$$\begin{aligned} 1 \le \frac{d(\varphi (t, \omega ,x), \varphi (t, \omega , y)) + d(\varphi (t, \omega ,y), \varphi (t, \omega , x'))}{d(\varphi (t, \omega ,x), \varphi (t, \omega , x'))} \rightarrow 0, \end{aligned}$$

which is a contradiction (see proof of [30, Proposition 9 (iii)] for a similar argument). \(\quad \square \)

Remark 7

  1. (i)

    One could also try to extend Theorem 2 (ii) to the situation with any diffusion coefficients satisfying (4.9) instead of only additive noise. For showing this, first notice that under the assumptions on \(\sigma \) the drift \({\hat{b}}= b + b_0\) with the Itô-Stratonovich-conversion term

    $$\begin{aligned} b_0 := \frac{1}{2} \sum _{i=1}^n \sum _{j=1}^m \sigma _i^j \frac{\partial }{\partial x_j} \sigma _i \end{aligned}$$

    still satisfies assumptions (4.12) and (4.13). Due to the mild behaviour (4.9) of the diffusion coefficients, one could then try to make analogous estimates as in [23, Lemma 3.9] to induce that condition (4.11) is satisfied. Since we are mainly interested in the local behavior, we refrain from conducting such estimates here, but point out that this would be an interesting general extension.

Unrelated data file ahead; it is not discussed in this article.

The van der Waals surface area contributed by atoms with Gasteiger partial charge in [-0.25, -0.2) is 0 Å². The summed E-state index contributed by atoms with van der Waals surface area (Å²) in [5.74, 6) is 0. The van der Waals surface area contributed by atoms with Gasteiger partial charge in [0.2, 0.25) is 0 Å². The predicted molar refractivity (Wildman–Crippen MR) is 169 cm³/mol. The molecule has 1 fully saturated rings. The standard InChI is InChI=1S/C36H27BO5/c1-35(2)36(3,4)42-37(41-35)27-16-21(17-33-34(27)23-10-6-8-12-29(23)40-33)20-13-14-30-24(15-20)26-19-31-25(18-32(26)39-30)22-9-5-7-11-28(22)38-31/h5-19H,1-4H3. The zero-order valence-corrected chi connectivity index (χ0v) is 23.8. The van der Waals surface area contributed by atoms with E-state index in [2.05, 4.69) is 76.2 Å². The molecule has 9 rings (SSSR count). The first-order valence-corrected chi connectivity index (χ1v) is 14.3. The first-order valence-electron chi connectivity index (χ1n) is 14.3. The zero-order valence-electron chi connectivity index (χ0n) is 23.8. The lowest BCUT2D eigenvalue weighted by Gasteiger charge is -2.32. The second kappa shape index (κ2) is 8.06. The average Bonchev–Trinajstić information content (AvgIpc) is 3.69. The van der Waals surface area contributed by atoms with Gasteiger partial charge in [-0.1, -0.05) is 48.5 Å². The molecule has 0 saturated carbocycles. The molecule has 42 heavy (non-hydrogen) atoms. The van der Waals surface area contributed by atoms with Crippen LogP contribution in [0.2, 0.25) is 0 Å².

2. (ii)

    Consider the example Eq. (3.11) (and by that Eq. (3.10)): the drift b is polynomial such that condition (4.13) is satisfied and we have

    $$\begin{aligned} \langle b(x) -b(y), x-y\rangle&= \Vert x- y \Vert ^2 - \Vert x\Vert ^4 - \Vert y\Vert ^4 + \langle x,y\rangle (\Vert x\Vert ^2 + \Vert y\Vert ^2)) \nonumber \\&= \Vert x- y \Vert ^2 - \Vert x\Vert ^4 - \Vert y\Vert ^4 + \frac{1}{2}(\Vert x\Vert ^2 + \Vert y\Vert ^2)^2 \nonumber \\&\quad - \frac{1}{2}(\Vert x\Vert ^2 + \Vert y\Vert ^2)\Vert x- y \Vert ^2 \nonumber \\&= \left( 1- \frac{1}{2}(\Vert x\Vert ^2 + \Vert y\Vert ^2)\right) \Vert x- y \Vert ^2 - \frac{1}{2}(\Vert x\Vert ^2 - \Vert y\Vert ^2)^2 \nonumber \\&\le \Vert x- y \Vert ^2. \end{aligned}$$

    Hence, also condition (4.12) is satisfied. Furthermore, the unique stationary distribution \(\rho \) has a density